Missouri is leaving the Big 12, but Gary Pinkel and his staff produced a strong recruiting effort to go along with the Tigers' debut season in the SEC. In addition to signing the No. 1 wide receiver coming out of high school, Mizzou stayed in state to sign the No.2-rated offensive guard in the country in Evan Boehm from Lee's Summit West High School in Kansas City. Overall, ESPN rated Missouri's 2012 class the 20th best in the nation. Texas A&M, which will be joining Missouri in the SEC this fall, ranked 15th on National Signing Day (ESPN), with 21 signees, including one five-star and five four-star commitments.
Texas Tech, which finished near the bottom of the Big 12 last season after pulling off one of the biggest upsets of the year in defeating then No. 1-ranked Oklahoma in Norman, produced the third best recruiting class in the conference for the coming season and 22nd best in the country, according to Scout.com. Coach Tommy Tubberville and his staff also signed the third-best class in the conference a year ago (taking away Missouri and Texas A&M). The Red Raiders received 27 commitments, including from four players considered to be four-star prospects.
Defending Big 12 champion Oklahoma State was fifth in the Big 12 and ranked 28th by Scout.com in the national team recruiting rankings. The Cowboys' highest-rated recruit is Dominic Ramacher, a six-foot-three, 225-pound four-star tight end out of Denton, Texas. Baylor, with a surprise third-place conference finish in the 2011 season, signed 24 in its 2012 class, including three four-star recruits, good enough for 30th place nationally, according to Scout.com.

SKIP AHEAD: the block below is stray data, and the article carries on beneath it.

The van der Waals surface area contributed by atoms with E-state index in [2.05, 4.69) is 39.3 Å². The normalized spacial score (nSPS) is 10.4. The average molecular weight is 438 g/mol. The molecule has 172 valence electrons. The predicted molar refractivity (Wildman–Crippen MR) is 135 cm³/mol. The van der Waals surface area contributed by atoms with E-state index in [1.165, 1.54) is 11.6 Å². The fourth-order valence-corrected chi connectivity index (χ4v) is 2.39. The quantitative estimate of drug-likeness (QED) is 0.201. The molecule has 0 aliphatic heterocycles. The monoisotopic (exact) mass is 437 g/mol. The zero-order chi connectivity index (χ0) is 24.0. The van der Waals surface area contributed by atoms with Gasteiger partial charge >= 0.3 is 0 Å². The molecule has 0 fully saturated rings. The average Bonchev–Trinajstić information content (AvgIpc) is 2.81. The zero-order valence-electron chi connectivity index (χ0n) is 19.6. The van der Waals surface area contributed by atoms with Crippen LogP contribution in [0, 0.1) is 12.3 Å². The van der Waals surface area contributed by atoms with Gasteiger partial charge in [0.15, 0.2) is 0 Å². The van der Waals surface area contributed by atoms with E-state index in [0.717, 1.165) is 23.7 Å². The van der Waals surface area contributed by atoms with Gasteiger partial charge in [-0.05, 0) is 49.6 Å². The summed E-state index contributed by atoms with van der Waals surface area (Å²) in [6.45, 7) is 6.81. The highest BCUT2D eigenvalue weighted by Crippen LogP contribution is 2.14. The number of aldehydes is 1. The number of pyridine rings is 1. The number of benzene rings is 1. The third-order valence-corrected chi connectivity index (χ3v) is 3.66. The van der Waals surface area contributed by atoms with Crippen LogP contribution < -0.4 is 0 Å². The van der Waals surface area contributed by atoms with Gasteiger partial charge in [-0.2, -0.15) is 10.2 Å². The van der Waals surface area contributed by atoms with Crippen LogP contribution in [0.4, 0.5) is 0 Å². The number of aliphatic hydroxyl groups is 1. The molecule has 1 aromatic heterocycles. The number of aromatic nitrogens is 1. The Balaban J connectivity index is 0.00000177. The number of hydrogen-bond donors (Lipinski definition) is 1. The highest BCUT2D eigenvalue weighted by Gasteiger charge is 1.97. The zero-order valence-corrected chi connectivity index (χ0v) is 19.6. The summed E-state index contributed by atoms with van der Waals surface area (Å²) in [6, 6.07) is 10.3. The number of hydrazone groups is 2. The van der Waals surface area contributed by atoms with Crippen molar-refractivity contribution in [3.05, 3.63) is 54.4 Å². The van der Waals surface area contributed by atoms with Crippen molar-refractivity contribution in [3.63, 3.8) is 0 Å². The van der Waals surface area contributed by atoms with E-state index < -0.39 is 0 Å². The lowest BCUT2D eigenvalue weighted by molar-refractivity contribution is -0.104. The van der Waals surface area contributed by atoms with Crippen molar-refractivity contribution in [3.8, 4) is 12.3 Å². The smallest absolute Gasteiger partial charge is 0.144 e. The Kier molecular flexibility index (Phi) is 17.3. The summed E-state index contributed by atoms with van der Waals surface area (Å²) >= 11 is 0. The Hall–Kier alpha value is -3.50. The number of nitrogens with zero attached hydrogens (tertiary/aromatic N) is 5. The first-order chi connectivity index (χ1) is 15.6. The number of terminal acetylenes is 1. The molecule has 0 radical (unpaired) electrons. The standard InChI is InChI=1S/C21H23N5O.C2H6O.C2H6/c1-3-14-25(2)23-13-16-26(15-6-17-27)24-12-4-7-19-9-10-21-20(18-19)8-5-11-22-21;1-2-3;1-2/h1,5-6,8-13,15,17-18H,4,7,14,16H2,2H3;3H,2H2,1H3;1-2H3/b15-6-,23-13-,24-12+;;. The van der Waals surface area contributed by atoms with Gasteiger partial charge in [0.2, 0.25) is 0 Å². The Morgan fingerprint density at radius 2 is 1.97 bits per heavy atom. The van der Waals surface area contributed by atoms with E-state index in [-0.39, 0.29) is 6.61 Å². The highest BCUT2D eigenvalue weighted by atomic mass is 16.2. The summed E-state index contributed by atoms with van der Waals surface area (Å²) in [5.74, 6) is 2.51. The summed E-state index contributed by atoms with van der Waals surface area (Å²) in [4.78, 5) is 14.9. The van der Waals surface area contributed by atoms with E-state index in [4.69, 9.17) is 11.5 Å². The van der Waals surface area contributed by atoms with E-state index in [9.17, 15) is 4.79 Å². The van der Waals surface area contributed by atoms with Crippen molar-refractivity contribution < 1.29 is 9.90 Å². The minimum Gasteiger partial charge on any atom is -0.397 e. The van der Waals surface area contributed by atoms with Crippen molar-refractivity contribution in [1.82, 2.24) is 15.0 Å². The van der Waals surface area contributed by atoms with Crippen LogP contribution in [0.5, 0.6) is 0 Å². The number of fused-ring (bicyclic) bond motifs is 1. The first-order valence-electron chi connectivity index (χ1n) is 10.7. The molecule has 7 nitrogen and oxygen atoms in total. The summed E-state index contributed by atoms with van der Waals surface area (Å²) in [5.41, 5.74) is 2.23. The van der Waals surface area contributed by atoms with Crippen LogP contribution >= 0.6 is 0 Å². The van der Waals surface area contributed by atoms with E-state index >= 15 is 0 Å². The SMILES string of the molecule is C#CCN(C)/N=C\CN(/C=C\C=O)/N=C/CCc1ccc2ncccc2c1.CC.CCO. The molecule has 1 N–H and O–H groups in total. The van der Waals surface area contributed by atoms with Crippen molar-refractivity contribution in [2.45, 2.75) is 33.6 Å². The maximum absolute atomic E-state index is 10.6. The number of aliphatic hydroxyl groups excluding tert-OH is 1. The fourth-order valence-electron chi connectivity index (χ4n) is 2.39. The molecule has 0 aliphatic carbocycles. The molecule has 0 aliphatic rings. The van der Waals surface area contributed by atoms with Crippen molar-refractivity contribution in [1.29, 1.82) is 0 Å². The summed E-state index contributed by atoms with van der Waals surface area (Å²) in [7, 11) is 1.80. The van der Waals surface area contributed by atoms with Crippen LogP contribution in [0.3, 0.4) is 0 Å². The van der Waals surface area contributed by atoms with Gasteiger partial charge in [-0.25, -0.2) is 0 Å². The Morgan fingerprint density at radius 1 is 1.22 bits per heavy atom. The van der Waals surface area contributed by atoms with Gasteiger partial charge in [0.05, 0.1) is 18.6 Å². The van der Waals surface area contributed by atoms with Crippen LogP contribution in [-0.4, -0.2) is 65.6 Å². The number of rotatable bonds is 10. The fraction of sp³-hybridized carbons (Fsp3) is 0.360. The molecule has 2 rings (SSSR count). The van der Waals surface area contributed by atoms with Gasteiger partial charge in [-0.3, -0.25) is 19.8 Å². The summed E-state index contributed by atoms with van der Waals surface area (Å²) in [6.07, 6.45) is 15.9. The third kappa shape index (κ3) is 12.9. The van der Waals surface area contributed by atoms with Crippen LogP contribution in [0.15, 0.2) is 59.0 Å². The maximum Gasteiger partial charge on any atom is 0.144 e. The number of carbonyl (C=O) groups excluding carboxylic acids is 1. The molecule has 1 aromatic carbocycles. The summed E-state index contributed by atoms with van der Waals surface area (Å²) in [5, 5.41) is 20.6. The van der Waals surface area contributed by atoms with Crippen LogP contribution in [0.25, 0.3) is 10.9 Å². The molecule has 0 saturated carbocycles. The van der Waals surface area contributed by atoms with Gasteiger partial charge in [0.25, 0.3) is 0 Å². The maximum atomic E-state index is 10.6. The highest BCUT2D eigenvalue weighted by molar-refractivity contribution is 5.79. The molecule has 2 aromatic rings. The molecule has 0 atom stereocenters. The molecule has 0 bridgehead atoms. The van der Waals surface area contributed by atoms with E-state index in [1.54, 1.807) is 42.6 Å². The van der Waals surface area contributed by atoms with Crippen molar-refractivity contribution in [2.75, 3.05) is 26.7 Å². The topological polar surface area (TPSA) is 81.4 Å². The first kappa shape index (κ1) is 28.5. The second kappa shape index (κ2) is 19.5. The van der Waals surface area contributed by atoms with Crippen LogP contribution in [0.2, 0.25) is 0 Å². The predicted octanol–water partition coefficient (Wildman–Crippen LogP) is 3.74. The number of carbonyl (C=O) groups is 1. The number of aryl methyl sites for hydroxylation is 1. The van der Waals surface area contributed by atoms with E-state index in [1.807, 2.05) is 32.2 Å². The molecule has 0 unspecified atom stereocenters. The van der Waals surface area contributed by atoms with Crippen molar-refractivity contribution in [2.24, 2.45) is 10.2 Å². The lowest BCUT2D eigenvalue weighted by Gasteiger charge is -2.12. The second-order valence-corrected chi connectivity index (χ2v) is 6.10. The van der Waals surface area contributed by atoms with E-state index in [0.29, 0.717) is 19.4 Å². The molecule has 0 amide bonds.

TCU, which has played in the Mountain West Conference the past seven seasons, was recruiting for its first season as a member of the Big 12, beginning in the fall. The Horned Frogs signed 22 to their 2012 recruiting class, ranked in the mid-30s by Scout.com, in a group that also includes three four-star commits. West Virginia, the other new school that will join the Big 12, either this year or in 2013, depending on the outcome of a pending legal challenge by the Big East, assembled the 26th-best recruiting class nationally per Scout.com.
The two Kansas schools, Kansas State and Kansas, were ranked 85th and 98th, respectively, by Scout.com. Kansas State's 26-member class includes six defensive linemen and three defensive backs. On the offensive side, the Wildcats signed a quarterback, three running backs, five wide receivers, a tight end and three offensive linemen. Like Oklahoma, a good number of the Kansas State recruits are from outside of the state. Only five come from Kansas. The rest are from 11 different states.
The recruiting class at Kansas includes 11 offensive players and nine on defense. The class includes three mid-year transfers, the biggest of which was former Notre Dame quarterback recruit Dayne Crist, a five-star prospect. The Jayhawks also are bringing in another five-star quarterback recruit, Jake Heaps, a transfer from Brigham Young.
Ranked by conferences, Scout.com placed the Big 12 recruiting effort third behind the SEC and the Pac-12.